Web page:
By Humphrey Carter
THE Balearics has this year experienced one of the sharpest increases in global house prices, only in Hong Kong and South Africa have property prices risen more.

This week's Economist quarterly global house-price index ranks Spain in third place with a third quarter rise in house prices of 17.2 percent, compared to last year.

However, the Balearic property price rise was slightly higher at 18.8 percent with Palma real estate posting a price increase of 20 percent.
In Ciutadella, Minorca, house prices have risen by 24.4 percent this year, in Mahon by 22.2 percent and Ibiza 18.6, all well above the Spanish national average rate listed by The Economist.

Nevertheless, despite the rise in house prices being higher in the Balearics than the national Spanish average, it has not been as sharp as in South Africa where prices have risen by 35.1 percent or Hong Kong's 31.2 percent.

The Economist global house price index was launched in 2002 and now covers 20 countries.
The conclusion to the third quarter report is that Spain, in particular the Balearics, has enjoyed the biggest rise among the developed countries more so than in New Zealand, France, Britain, Switzerland and the United States, for example.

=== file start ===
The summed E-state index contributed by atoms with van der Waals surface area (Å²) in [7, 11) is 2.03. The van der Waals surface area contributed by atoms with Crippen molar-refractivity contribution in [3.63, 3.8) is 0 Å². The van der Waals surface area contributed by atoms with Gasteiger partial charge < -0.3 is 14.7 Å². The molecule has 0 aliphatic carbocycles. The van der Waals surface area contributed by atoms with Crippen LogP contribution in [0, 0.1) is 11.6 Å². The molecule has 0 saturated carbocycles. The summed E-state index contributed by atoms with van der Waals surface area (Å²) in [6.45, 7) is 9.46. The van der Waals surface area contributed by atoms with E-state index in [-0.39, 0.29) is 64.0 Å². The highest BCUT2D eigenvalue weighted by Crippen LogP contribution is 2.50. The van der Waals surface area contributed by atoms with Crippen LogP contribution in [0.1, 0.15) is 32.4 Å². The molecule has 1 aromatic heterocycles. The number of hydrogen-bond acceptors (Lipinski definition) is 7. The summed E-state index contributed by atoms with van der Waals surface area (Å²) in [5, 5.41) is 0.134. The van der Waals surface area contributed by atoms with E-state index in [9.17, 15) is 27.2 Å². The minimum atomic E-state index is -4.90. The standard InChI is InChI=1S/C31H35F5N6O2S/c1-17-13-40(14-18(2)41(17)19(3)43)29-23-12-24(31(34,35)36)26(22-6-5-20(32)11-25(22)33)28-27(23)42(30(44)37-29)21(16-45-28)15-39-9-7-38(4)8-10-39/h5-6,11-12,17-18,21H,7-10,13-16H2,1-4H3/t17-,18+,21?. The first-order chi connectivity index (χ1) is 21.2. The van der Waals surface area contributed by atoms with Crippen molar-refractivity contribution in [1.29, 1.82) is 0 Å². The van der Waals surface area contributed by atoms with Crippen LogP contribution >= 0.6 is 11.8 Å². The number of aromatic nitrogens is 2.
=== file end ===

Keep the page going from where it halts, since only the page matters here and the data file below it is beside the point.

In Germany and Japan, house prices have actually fallen.
In general, however the Balearics and Spanish house price trend is in-keeping with the rest of the developed world.
Over the past year, house prices have risen by 10 percent or more in 11 of the countries tracked.
Never before have so many countries had housing booms at the same time. What is more, in Spain, Britain, Australia, France, Ireland, the Netherlands and America, experts say that house prices have hit record levels in relation to income.

In other words, ratios of prices to incomes are now above levels that have proved unsustainable in the past and have been followed by a fall in house prices or the property bubble bursting.

However, while such a conclusion may apply to Spain in general, here in the Balearics, average earners are unable to afford adequate housing and the local government is having to subsidise first-home buyers to help them get on the property ladder. This year, the average wage increase in the Balearics has been the lowest in Spain - just 2.9 percent, well below the average increase in house prices.

The national average wage increase this year has been 2.95 percent, six points down on last year and with only the Balearics and Asturias falling behind.

In stark contrast, workers in the Basque Country, another area of Spain where property is expensive, enjoyed a 3.53 percent pay increase, Cataluña 3.30 percent and The Canaries 3.19 percent.

Higher wages and cheaper housing is one reason why many mainland residents in the Balearics are returning home.


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